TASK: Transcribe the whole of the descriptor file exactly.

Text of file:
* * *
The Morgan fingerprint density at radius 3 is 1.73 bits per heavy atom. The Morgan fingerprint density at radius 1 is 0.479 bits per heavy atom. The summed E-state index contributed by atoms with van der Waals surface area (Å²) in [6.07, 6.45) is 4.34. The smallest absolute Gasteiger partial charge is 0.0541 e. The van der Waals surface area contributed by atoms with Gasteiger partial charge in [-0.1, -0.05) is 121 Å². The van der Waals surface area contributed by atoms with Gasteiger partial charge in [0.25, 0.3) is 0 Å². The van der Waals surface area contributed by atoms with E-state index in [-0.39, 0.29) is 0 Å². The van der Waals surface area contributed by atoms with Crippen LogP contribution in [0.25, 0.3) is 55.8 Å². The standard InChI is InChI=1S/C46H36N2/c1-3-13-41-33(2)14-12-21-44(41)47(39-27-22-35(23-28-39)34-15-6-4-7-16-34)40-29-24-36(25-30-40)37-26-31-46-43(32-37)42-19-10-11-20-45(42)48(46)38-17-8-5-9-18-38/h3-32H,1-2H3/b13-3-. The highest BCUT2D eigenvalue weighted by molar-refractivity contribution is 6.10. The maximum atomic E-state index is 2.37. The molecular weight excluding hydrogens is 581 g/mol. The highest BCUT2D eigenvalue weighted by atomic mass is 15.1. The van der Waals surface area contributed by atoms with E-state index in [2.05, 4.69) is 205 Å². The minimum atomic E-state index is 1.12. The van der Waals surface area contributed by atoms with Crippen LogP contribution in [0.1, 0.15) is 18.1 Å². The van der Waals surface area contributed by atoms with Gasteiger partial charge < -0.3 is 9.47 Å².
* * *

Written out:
The Morgan fingerprint density at radius 3 is 1.73 bits per heavy atom. The Morgan fingerprint density at radius 1 is 0.479 bits per heavy atom. The summed E-state index contributed by atoms with van der Waals surface area (Å²) in [6.07, 6.45) is 4.34. The smallest absolute Gasteiger partial charge is 0.0541 e. The van der Waals surface area contributed by atoms with Gasteiger partial charge in [-0.1, -0.05) is 121 Å². The van der Waals surface area contributed by atoms with Gasteiger partial charge in [0.25, 0.3) is 0 Å². The van der Waals surface area contributed by atoms with E-state index in [-0.39, 0.29) is 0 Å². The van der Waals surface area contributed by atoms with Crippen LogP contribution in [0.25, 0.3) is 55.8 Å². The standard InChI is InChI=1S/C46H36N2/c1-3-13-41-33(2)14-12-21-44(41)47(39-27-22-35(23-28-39)34-15-6-4-7-16-34)40-29-24-36(25-30-40)37-26-31-46-43(32-37)42-19-10-11-20-45(42)48(46)38-17-8-5-9-18-38/h3-32H,1-2H3/b13-3-. The highest BCUT2D eigenvalue weighted by molar-refractivity contribution is 6.10. The maximum atomic E-state index is 2.37. The molecular weight excluding hydrogens is 581 g/mol. The highest BCUT2D eigenvalue weighted by atomic mass is 15.1. The van der Waals surface area contributed by atoms with E-state index in [2.05, 4.69) is 205 Å². The minimum atomic E-state index is 1.12. The van der Waals surface area contributed by atoms with Crippen LogP contribution in [0.1, 0.15) is 18.1 Å². The van der Waals surface area contributed by atoms with Gasteiger partial charge < -0.3 is 9.47 Å².